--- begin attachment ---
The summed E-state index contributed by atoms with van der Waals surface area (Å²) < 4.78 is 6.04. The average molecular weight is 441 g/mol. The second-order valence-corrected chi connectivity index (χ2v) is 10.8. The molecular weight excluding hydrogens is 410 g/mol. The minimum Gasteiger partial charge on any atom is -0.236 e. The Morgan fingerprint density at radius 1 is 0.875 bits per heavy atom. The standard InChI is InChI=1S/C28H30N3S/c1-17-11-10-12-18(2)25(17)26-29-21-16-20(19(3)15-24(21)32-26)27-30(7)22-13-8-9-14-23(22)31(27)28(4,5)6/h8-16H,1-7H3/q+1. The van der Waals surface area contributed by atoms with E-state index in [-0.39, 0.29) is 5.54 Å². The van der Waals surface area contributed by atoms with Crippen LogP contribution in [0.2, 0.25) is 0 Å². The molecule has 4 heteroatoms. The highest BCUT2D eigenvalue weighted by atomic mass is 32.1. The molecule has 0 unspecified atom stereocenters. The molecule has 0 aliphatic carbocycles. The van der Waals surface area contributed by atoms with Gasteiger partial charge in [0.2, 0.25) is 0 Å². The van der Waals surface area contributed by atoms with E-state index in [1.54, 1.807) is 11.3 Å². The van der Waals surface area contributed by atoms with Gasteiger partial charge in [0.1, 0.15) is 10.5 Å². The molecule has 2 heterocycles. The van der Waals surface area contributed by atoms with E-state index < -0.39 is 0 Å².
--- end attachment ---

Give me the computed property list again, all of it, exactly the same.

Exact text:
The summed E-state index contributed by atoms with van der Waals surface area (Å²) < 4.78 is 6.04. The average molecular weight is 441 g/mol. The second-order valence-corrected chi connectivity index (χ2v) is 10.8. The molecular weight excluding hydrogens is 410 g/mol. The minimum Gasteiger partial charge on any atom is -0.236 e. The Morgan fingerprint density at radius 1 is 0.875 bits per heavy atom. The standard InChI is InChI=1S/C28H30N3S/c1-17-11-10-12-18(2)25(17)26-29-21-16-20(19(3)15-24(21)32-26)27-30(7)22-13-8-9-14-23(22)31(27)28(4,5)6/h8-16H,1-7H3/q+1. The van der Waals surface area contributed by atoms with E-state index in [-0.39, 0.29) is 5.54 Å². The van der Waals surface area contributed by atoms with Crippen LogP contribution in [0.2, 0.25) is 0 Å². The molecule has 4 heteroatoms. The highest BCUT2D eigenvalue weighted by atomic mass is 32.1. The molecule has 0 unspecified atom stereocenters. The molecule has 0 aliphatic carbocycles. The van der Waals surface area contributed by atoms with Gasteiger partial charge in [0.2, 0.25) is 0 Å². The van der Waals surface area contributed by atoms with E-state index in [1.54, 1.807) is 11.3 Å². The van der Waals surface area contributed by atoms with Gasteiger partial charge in [0.1, 0.15) is 10.5 Å². The molecule has 2 heterocycles. The van der Waals surface area contributed by atoms with E-state index < -0.39 is 0 Å².